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Training Tip: The Siren and the SphinxTraining Tip: The Siren and the Sphinx

One of our long-time local working pilots had a colorful way of griping about a colleague he would fly with when the need arose. The fellow was amiable, the pilot admitted, “but he can talk the ears off a cast-iron pot.”

A good instructor knows when to pipe down and let the learning happen. Photo by Mike Fizer.

Loquaciousness has limits before becoming lamentable in a companion. A cockpit’s confines compound the discomfort.

We all find ourselves captive to a chronic conversationalist on occasion, but if you fly regularly under rhetorical duress—possibly in your flight training—it’s a scenario in search of a solution.

And it’s not an uncommon complaint.

When the problem of overly verbal flight instructors came up in an online AOPA Hangar discussion, examples emerged of dilemmas pilots faced when dealing with distracting dialogues.

“My CFI is great but kind of talkative in a nagging way,” wrote a student pilot, narrating an account of a hectic flight during which the CFI’s constant critiquing hindered the student’s efforts to divide attention between multiple tasks, resulting in a sharp rebuke from air traffic control.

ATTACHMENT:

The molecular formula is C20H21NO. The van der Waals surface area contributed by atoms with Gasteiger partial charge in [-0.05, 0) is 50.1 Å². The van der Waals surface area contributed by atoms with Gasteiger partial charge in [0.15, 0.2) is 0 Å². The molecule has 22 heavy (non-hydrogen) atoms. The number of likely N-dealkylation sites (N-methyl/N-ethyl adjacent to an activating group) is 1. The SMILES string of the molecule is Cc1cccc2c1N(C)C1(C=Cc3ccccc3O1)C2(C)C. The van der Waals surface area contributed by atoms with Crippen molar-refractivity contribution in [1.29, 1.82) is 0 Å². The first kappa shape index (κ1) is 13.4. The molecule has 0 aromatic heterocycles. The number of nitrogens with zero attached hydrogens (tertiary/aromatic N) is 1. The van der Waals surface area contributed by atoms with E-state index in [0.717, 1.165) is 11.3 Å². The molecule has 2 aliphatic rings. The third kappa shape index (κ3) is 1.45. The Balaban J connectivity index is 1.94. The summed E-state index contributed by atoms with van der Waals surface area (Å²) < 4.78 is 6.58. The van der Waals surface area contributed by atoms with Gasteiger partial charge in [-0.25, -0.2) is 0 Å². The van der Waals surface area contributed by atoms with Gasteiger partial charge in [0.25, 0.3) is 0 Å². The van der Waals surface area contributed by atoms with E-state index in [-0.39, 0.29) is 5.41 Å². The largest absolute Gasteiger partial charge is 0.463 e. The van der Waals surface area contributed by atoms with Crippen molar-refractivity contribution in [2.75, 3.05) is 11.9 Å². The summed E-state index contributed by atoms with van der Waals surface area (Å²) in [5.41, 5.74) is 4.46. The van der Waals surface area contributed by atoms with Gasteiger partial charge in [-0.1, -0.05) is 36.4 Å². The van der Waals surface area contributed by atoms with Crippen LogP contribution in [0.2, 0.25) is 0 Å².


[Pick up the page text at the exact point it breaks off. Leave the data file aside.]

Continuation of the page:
The writer concluded with a plea for help—or perhaps just empathy: “Any other students out there who have had similar experiences?”

One respondent related a most aggravating variation of the too-talkative-CFI problem, but also shared a silver lining: “My first CFI (many years ago out of KSMO) used to talk, tell jokes, hit me in the head with a pencil on final, sing loudly, etc. I learned two valuable lessons: 1. How to drown-out extraneous noise and distractions and focus on important tasks. 2. How to tell a passenger to shut the hell up.”

The silver lining—although controversial, based on past debates on CFI decorum—was this: “It turns out his behavior was quite intentional as it was a training method he had acquired in the military,” the commenter said, adding that the experience “has served me well both in my subsequent IFR flying and communicating with SoCal (especially over KVNY/KBUR).”

(While we love to receive your phone calls, emails, and social media posts, let’s go ahead and disclaim any inference that all military flight training weaponizes pencils, song, and humor.)

In a contrasting response, another commenter shared an instructor’s strict adherence to “sterile cockpit” procedures.

Whether the individual you fly with is a Siren or a Sphinx, after all is said, if it’s not working out, talk it out—but wait until you’re back on the ground.

Dan Namowitz

Dan Namowitz

Associate Editor Web
Associate Editor Web Dan Namowitz has been writing for AOPA in a variety of capacities since 1991. He has been a flight instructor since 1990 and is a 30-year AOPA member.
Topics: Flight Instructor, Flight Training, Student
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